Category: Archive

Embattled Short Strand residents claim police complicity in violence

February 16, 2011

By Staff Reporter

By Anne Cadwallader

BELFAST — Nationalist residents of the Short Strand enclave in East Belfast say morale is at rock bottom after a summer of incessant loyalist attacks and intimidation, the latest on Saturday when the area was again subjected to pipe and petrol-bombing.

Although the police claimed that they were subjected to a “orchestrated attack by republicans” from the area, with 13 of their officers being wounded, many republicans were at a debate on sectarianism at the time in a local social club.

The debate, which was addressed by Belfast’s lord mayor, Alex Maskey of Sinn Fein, journalist Susan McKay of the Dublin-based Sunday Tribune, and Dympna McGlade of the Community Relations Council, had to be curtailed early. But not before several women at the meeting were on the verge of tears as they spoke of the “hell” they have endured this summer due to sectarian attacks.

One woman asked, in desperation, how she could prevent her child becoming sectarian after he watched his home being pipe-bombed and parents terrified by continuing loyalist violence?

The meeting was informed of the violence outside and people attending rushed to ensure their homes were not on fire and that their children were safe. Local people are furious at police claims they “orchestrated” the violence.

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Despite being hardened through decades of discrimination and fear, people living in the vulnerable Clandeboye area, next to the peaceline with loyalist Cluan Place, were nevertheless shocked to discover that the fire hoses they had rigged up to douse flames when their houses were set on fire by loyalist petrol bombs, had been cut through.

One resident who asked not to be named said he had witnessed a police officer kneeling down with a penknife and cutting the hose close to a fire hydrant.

Police land rovers were also used to smash metal fire hydrants that had been supplying water.

Earlier, women had been painting cheerful sunflowers on the boards placed across windows in the area to prevent stones, metal ball bearings and petrol bombs smashing into them.

When loyalists returning from their annual Apprentice Boy celebrations in Derry began pelting them with missiles, the police arrived and began beating women and children, according to eyewitnesses.

They then sat in the road to prevent further police incursion into the area, and the violence got worse. People in the area are intensely resentful of police claims that they were responsible for attacking loyalist housing across the peaceline, most of which is now empty.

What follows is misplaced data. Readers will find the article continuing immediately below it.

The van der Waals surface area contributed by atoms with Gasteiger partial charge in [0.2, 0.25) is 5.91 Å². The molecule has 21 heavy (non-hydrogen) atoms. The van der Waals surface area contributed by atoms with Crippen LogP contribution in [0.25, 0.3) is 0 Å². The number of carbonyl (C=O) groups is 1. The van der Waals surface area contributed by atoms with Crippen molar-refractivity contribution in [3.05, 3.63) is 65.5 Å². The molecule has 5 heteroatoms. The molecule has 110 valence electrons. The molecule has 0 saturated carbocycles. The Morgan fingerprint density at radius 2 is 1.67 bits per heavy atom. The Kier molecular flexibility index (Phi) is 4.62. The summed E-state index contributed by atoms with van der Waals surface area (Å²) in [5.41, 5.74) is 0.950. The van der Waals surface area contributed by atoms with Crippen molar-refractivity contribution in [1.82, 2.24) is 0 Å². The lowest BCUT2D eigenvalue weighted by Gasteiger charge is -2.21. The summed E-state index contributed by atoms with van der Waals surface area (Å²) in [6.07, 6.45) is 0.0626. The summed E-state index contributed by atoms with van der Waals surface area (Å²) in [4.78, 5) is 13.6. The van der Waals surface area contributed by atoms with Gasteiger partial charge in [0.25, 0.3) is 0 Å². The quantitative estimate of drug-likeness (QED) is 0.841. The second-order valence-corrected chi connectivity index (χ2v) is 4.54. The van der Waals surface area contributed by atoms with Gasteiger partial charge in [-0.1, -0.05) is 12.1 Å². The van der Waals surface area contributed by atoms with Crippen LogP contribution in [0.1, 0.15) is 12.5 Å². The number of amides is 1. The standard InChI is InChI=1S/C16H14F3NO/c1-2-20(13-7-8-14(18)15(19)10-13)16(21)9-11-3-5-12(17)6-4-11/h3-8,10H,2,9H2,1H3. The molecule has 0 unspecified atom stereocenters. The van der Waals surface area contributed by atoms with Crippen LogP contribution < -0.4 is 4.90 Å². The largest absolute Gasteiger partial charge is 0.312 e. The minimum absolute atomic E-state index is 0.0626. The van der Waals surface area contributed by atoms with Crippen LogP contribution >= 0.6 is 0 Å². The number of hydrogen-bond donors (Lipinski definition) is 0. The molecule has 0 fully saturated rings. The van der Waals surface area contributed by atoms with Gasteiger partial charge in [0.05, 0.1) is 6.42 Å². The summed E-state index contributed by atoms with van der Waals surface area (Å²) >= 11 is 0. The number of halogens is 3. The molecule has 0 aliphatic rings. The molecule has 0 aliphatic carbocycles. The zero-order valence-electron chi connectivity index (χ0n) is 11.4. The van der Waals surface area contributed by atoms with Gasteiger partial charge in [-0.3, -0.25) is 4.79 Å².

Joe O’Donnell of Sinn Fein claims he has photographic evidence of bandsmen in uniform standing on roofs in Cluan Place and throwing missiles into the Short Strand.

Meanwhile, Ulster Defense Association leader Johnny “Mad Dog” Adair is believed to have approved in advance that his own son be subjected to the paramilitary-style “punishment shooting” in both legs, according to loyalist sources.

But Jonathan Adair, aged 18, was not “kneecapped” in the traditional way. Instead, he was shot through the fleshy part of both calves about 200 yards from the family home in the Lower Shankill area of North Belfast.

The area is known as “Little Beirut” and is about the same distance from the Mater Hospital, where he was treated before discharging himself after several hours and returning home.

The wounds should have fully healed in about three weeks. Loyalist sources said his car-thieving and other criminal activities had proved too much for local UDA men to tolerate and, despite his relationship with Adair, he had to be “taught a lesson”.

The relatively mild punishment shooting, in which no bone was shattered and no arteries cut, has led many to conclude that he got off lightly.

By the afternoon, young Adair was back in his heavily fortified terraced home with his mother, Gina, and father, who was reluctant to discuss the shooting but appeared relaxed about it. He told one reporter, “I have no idea why my son was shot. We will be making our own investigations into what happened.” Adair Jr. has been beaten twice before as punishment for his criminal and anti-social activities.

From past experience of the area, where Adair and the UDA rule, there would have been much more tension if some other outside group had been involved. Inevitably, there would have been speculation about feuding or attempts to oust Adair himself.

Instead, there has been no such tension or speculation.

Neither Adair nor any sources in the area would reveal why his son had been shot this time, but one local source said: “Nothing happens in this estate without Johnny Adair authorizing it and he has just treated his son in the same way as dozens of local youths have suffered in the past few years.

“The wounds were fairly minor and he was shot close to the hospital to ensure there would be no danger of him dying from blood loss before he could get help. In Belfast terms, this shooting was a rap across the knuckles.”

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